Student Historical Fiction Competition 2020 winners
Competition entries were judged by a panel of three writers and historians. The shortlist in each category has been published here on 30 September 2020 and now the winners are announced below.
Congratulations to these students whose entries have been shortlisted:
- Annie Oliver for The Adventure of a Lifetime
- Patrick Harb for The Glaring Truth
- Matilda Stafford for Race for Change
- Kaitlyn Rutledge for The Sundowner
- Anjali Kailsanathan for an untitled story
- Alicia Wang for an untitled story
- Esther Michail for The Commonplace Female
- Lily Castledine for Eyes of a Statue
- Estella McFadyen for Lost in the Snowy
- Yukiko Walker for Ms. Patricia Burnes
- Eunice Thi for an untitled story
Zoe Ghani has two first names and two birthdays, but only one set of these is legal. This is not because she is a spy, but a result of her refugee experience.
Zoe has worked in technology for over a decade and loves to find commonalities between creative writing and creativity in tech. She works as Chief Technology Officer at THE ICONIC and sits on the board of Australia for UNHCR, the UN Refugee Agency. Zoe’s first manuscript, Pomegranate and Fig, was shortlisted for the 2018 Richell Prize for Emerging Authors, and won the 2018 WestWords Emerging Writers Award and the WestWords Fellowship Award.
Dr Kiera Lindsey is an award-winning historian based at UTS where she is conducting an Australian Research Council Discovery Early Career Award entitled ‘Historical Craft, Speculative Biography and the Case of Adelaide Ironside’. Her first book, The Convict’s Daughter, was published with Allen & Unwin in 2016 and celebrated for 'blazing a trail between history and fiction'. Her next book, concerned with the colonial artist, Adelaide Ironside (1831-1867), will be published by Allen & Unwin in 2021. Her interest in the intersections between history and fiction has led to her working in speculative biography and she will also co-publish a book on that subject with Routledge in 2021. In addition to being an executive councillor with the History Council of New South Wales, Kiera has been a history presenter on community, state and national radio and also on television, with SBS, ABC and a four-part series on Australian bushrangers that aired on Foxtel's HISTORY Channel in 2018.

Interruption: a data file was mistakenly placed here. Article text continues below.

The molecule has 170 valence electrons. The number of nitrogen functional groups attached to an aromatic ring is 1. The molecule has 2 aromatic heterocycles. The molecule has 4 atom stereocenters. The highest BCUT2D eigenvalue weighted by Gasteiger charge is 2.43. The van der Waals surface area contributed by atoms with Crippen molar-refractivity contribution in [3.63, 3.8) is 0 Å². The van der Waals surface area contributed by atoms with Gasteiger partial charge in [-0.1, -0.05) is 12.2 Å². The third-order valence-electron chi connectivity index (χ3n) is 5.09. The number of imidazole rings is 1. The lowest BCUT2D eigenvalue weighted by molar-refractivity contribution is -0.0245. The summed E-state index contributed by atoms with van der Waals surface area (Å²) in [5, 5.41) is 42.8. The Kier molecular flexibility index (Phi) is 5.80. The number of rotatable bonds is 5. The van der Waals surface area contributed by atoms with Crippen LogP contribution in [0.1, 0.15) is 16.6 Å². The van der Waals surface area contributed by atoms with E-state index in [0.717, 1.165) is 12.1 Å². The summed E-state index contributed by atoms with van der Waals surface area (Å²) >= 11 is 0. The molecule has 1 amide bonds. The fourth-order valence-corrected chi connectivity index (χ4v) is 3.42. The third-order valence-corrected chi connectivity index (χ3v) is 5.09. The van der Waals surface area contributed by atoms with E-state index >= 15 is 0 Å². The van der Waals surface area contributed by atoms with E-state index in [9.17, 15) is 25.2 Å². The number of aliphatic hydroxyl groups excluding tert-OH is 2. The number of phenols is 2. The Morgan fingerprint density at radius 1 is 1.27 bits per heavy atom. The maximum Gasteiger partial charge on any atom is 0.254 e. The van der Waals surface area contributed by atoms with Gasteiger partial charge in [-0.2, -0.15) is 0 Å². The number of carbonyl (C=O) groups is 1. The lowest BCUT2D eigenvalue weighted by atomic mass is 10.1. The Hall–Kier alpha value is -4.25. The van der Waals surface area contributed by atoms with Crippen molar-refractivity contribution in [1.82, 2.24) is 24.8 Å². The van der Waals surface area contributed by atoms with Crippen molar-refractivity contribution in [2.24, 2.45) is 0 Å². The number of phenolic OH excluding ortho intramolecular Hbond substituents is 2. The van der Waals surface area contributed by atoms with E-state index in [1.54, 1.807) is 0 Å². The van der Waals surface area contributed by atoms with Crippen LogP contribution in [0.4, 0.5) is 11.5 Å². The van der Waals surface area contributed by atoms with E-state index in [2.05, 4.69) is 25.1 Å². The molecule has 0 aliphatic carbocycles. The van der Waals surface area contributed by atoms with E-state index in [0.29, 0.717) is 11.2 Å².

Mark Tedeschi AM QC is a well-known Australian barrister, author and photographer. As the longest serving Senior Crown Prosecutor in New South Wales, he prosecuted some of the most significant and high-profile criminal cases in Australia. He is also a true-crime author and a passionate photographer who has won many awards and whose works are in the collections of the Art Gallery of NSW, the National Library in Canberra, the Museum of Sydney, the Justice and Police Museum, the State Library of NSW, and many private collections. To write his three true-crime books, Murder at Myall Creek, Kidnapped and Eugenia, Mark made extensive use of the records and photographs at the Justice & Police Museum in Sydney. Mark has also published extensively on legal topics, history, genealogy, photography, and horticulture.